Illinois Quad-City superintendents are worried part of Gov. Bruce Rauner's amendatory veto of a school funding reform bill will hurt their bottom line in the future, even as they face delays in state aid that is due this week.
Some school officials say the governor's changes to how property in tax increment finance districts figure into the formula for distributing state aid will mean less money for districts, including in the Quad-Cities.
"This would hurt us in a bad way," said East Moline Superintendent Kristin Humphries, a supporter of SB1, the school funding proposal state lawmakers passed in May.
The governor issued an amendatory veto of SB1 a week ago. Lawmakers now have until next week to act on the changes.
Rauner made a host of changes to the bill. But the argument over how limitations on property tax increases and tax increment finance districts should be accounted for when figuring state aid has garnered a lot of attention.
Currently, figuring out how much a district gets is based in part on how much property tax base it has. The law, however, excludes the incremental value in TIF districts from that calculation. There also are adjustments for counties that have used a section of the law, known as PTELL, which limits property tax increases within their borders.
The governor's office says this allows districts to under report the value of their property tax base, allowing them to push state aid higher. The governor's office says that Chicago benefits the most by this arrangement.
"Currently the PTELL and TIF divert millions in state subsidies from truly disadvantaged schools and instead go to districts that hide their wealth through these districts," the governor's spokesperson, Laurel Patrick, said. "This is fundamentally unfair and is in critical need of being addressed if we’re going to talk about true education funding reform."
Rock Island County hasn't taken advantage of the PTELL law that allows it to limit property tax increases. But there are several TIF districts in Rock Island County. In 2016, there was $197 million in incremental value in TIF districts in the county.
Superintendents say TIF districts, by their nature, don't provide any income to school districts. TIFs are created as an economic development incentive and the incremental value isn't used to figure tax disbursements. To include that value while calculating a local district's property wealth in figuring state aid is not fair, Humphries said.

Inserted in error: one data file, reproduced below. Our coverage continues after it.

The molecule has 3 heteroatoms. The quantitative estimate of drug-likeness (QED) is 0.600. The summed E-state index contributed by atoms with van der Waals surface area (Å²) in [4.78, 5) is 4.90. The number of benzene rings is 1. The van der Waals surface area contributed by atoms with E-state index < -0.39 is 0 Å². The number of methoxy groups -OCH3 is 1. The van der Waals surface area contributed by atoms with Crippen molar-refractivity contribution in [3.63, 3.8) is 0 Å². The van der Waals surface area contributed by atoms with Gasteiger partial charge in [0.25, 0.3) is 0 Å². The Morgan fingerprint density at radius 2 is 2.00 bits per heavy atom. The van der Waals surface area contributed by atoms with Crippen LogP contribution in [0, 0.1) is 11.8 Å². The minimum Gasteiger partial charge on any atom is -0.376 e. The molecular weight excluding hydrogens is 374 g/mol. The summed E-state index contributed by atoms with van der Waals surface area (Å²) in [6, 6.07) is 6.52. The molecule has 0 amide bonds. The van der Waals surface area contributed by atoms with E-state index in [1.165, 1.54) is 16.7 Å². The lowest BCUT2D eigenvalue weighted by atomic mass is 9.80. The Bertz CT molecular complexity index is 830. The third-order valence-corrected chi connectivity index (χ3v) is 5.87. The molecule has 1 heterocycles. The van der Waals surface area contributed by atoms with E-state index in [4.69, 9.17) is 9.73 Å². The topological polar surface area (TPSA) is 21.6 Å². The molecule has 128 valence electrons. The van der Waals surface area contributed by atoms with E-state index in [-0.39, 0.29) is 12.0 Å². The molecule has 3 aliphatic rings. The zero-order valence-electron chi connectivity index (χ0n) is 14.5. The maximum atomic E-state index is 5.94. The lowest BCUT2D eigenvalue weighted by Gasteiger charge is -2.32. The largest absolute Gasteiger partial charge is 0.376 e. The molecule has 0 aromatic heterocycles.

The amount of a district's property value that reside in TIFs varies. Humphries said about 10 percent of its Equalized Assessed Valuation was in TIF districts. Michael Oberhaus, the superintendent for the Rock Island-Milan School District, said the figure for his district is 15 percent. In the Moline-Coal Valley District, it's 5.5 percent.
Oberhaus said he didn't know how the change would affect his district's bottom line because there are too many unknowns. Humphries said it would cost his district about $1 million.
The governor's office disputes the idea this would leave districts with less money than they get now. Officials there say the TIF changes apply only to school money that would be run through the new funding formula, which currently is only a fraction of overall state aid. They also note, in the future, TIFs can be unwound by local governments if they have different priorities.
But state Sen. Andy Manar, D-Bunker Hill, who has been a leading Democrat on school reform, calls this argument "trickery." If the governor wanted to come up with a new set of rules, he could have applied them to new TIFs, not existing ones, Manar said.
The idea, proponents of SB1 say, is to shift the distribution of state funding to this new formula.
Manar claims the governor is just trying to punish Chicago and steer the state resources away from funding education.
"This pits municipal governments against school districts," Manar said.
In the Quad-Cities, state Rep. Tony McCombie, R-Savanna, said Tuesday she is "extremely nervous" about the TIF provision and doesn't know where it originated. McCombie, a former mayor, said the idea of a TIF is to help local economies.
"I’m afraid if this were to be passed this way, and I’m not sure where it came from, I’m afraid it would take away the economic tool aspect of it," she said.
So far, there's been no district-by-district analysis of how the governor's amendatory veto would affect funding. The State Board of Education has been working on an analysis, but the board said that it will be up to Rauner's office when and how to release it. Patrick said she did not have a timeline for release of the figures.